Where is all this stuff ~ not only the books ~ going to go? How many boxes will it take to pack it all up? Which ones will be unpacked. Which ones will stay in boxes. Where will I put them in this new house? Will they fit? A big Blue Box is slowly filling up with all the stuff I'm discarding. But what if I want to find something I need? What will I need? How can I know, now?


"Not Dead Yet"…*

Please forgive me.

I should have written earlier. Updated you ~ but I've been utterly overwhelmed with this downsizing. Dry. Distressed.

It's no fun. Fun and I aren't friends, right now.

Between teaching, packing, signing and initialing an unending stream of financial and legal documents plus all the countless details involved in moving, I've neglected you.

Keeping up with your comments simply isn't enough. So here I am to assure you that I'm still here, sort of...

The Stress Scale...

A few weeks ago, Dr. Bob and I were talking about the "stress of moving" and how it's right up there on the scale of life's most savage stresses. The scale in question is the infamous Holmes and Rahe Stress Scale. Everyone talks about it. It's apocryphal. So I decided to look it up and see exactly where "moving house" ranks on it, in relation to losing a spouse or a child or a parent or a limb or pregnancy or Christmas.

And guess what...


"I Need You" ~ Part Two…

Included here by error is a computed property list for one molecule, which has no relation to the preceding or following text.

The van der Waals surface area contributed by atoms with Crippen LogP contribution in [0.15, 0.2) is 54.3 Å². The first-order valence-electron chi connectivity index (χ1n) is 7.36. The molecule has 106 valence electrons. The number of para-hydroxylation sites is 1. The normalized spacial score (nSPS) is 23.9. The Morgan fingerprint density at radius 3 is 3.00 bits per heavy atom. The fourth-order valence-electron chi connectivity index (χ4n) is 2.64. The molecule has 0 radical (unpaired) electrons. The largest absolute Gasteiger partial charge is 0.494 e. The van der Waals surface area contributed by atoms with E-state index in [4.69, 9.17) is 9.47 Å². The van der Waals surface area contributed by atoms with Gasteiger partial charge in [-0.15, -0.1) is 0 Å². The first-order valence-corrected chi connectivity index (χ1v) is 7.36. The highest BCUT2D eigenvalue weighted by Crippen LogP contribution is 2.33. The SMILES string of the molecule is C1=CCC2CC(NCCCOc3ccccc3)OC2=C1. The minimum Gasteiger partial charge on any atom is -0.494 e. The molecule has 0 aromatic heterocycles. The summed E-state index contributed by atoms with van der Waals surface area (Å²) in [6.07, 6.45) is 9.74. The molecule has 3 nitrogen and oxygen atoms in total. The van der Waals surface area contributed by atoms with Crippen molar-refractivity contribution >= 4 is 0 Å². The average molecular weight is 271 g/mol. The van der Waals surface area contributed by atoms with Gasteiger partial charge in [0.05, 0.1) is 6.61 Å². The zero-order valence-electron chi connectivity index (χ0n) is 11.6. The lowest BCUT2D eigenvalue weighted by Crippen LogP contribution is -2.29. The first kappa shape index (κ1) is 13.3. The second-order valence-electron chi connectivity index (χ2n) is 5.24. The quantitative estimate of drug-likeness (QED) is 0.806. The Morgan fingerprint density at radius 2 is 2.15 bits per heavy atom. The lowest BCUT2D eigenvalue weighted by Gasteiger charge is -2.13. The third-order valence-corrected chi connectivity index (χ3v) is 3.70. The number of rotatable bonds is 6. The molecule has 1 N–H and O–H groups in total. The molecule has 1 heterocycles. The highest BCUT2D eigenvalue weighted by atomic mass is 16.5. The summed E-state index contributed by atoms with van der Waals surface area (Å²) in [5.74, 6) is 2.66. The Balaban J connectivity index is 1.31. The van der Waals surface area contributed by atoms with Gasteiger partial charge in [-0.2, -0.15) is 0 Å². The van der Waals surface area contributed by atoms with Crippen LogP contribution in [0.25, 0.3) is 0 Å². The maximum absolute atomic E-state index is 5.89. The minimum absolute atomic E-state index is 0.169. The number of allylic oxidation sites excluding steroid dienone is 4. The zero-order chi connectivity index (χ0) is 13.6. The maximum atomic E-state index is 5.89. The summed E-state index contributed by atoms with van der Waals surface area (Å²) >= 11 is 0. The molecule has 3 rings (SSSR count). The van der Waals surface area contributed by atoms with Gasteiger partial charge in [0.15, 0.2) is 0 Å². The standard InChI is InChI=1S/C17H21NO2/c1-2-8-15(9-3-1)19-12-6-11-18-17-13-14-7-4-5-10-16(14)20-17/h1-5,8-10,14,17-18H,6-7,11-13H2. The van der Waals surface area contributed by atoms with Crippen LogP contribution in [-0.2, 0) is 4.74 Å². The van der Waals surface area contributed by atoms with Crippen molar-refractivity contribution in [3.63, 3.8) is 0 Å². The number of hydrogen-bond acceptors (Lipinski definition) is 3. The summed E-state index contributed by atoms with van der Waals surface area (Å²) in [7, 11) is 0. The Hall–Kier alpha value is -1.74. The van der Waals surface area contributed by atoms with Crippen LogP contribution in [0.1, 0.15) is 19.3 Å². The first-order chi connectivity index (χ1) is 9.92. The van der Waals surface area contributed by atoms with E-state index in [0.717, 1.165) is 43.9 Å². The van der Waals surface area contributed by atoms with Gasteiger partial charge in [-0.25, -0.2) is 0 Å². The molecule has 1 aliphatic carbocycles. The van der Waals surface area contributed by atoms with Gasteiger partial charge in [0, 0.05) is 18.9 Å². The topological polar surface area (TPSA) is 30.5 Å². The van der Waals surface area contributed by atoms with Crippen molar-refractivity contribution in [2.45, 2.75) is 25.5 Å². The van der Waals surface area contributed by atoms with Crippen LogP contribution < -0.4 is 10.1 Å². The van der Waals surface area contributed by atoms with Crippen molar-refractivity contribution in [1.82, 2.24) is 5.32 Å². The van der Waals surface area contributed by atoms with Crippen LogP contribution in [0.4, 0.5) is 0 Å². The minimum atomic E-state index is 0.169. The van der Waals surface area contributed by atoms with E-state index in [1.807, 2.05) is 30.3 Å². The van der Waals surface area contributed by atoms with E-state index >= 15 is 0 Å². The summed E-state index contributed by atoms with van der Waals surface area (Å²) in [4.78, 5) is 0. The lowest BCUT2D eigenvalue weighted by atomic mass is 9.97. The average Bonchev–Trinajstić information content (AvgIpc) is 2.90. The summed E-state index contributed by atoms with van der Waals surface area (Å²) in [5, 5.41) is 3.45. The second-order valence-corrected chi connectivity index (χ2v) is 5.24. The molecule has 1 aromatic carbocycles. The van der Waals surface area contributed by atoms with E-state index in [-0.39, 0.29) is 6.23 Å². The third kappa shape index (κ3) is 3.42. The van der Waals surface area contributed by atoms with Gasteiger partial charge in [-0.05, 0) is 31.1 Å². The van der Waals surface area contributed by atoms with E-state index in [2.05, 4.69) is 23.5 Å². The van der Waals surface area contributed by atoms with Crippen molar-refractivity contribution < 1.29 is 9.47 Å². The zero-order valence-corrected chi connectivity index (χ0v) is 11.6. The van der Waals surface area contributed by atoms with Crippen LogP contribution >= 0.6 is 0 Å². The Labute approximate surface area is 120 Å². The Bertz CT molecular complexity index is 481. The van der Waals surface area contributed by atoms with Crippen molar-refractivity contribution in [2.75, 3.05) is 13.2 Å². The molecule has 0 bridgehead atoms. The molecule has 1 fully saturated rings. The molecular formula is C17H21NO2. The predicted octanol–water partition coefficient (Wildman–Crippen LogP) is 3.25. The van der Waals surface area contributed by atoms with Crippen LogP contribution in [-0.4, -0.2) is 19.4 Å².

As a writer, I know there's nothing "scientific" about language. It's all subtle shadings and interpretations. Meaning making. Not exactly the neuroscience that dominates modern psychiatry.

Both Dr. Bob and Dr. Ronald Pies are eclectic in their approach to their patients. Both agree that the causes of mental illnesses are still largely unknown, mysterious and could have any number of causes from trauma, genetics, biology, psychology, environment, in-utero...the list is endless. Both physicians are grounded in a more analytic approach to psychotherapy though they draw on all the latest therapeutic developments ~ long term and short term.

Both prescribe medication, but cautiously and only with meticulous monitoring in combination with psychotherapy. Both believe that medication alone is a very limited way to approach psychiatry.


"I Need You" ~ Part One…

A number of years ago, my psychiatrist Dr. Bob bought a large painting at a local art college show and hung it on a prominent wall in his office. It's quite startling. All rich and lustrous purples and blacks and greys ~ many shades of grey ~ it features huge silver lettering that says in script ~ "I need you."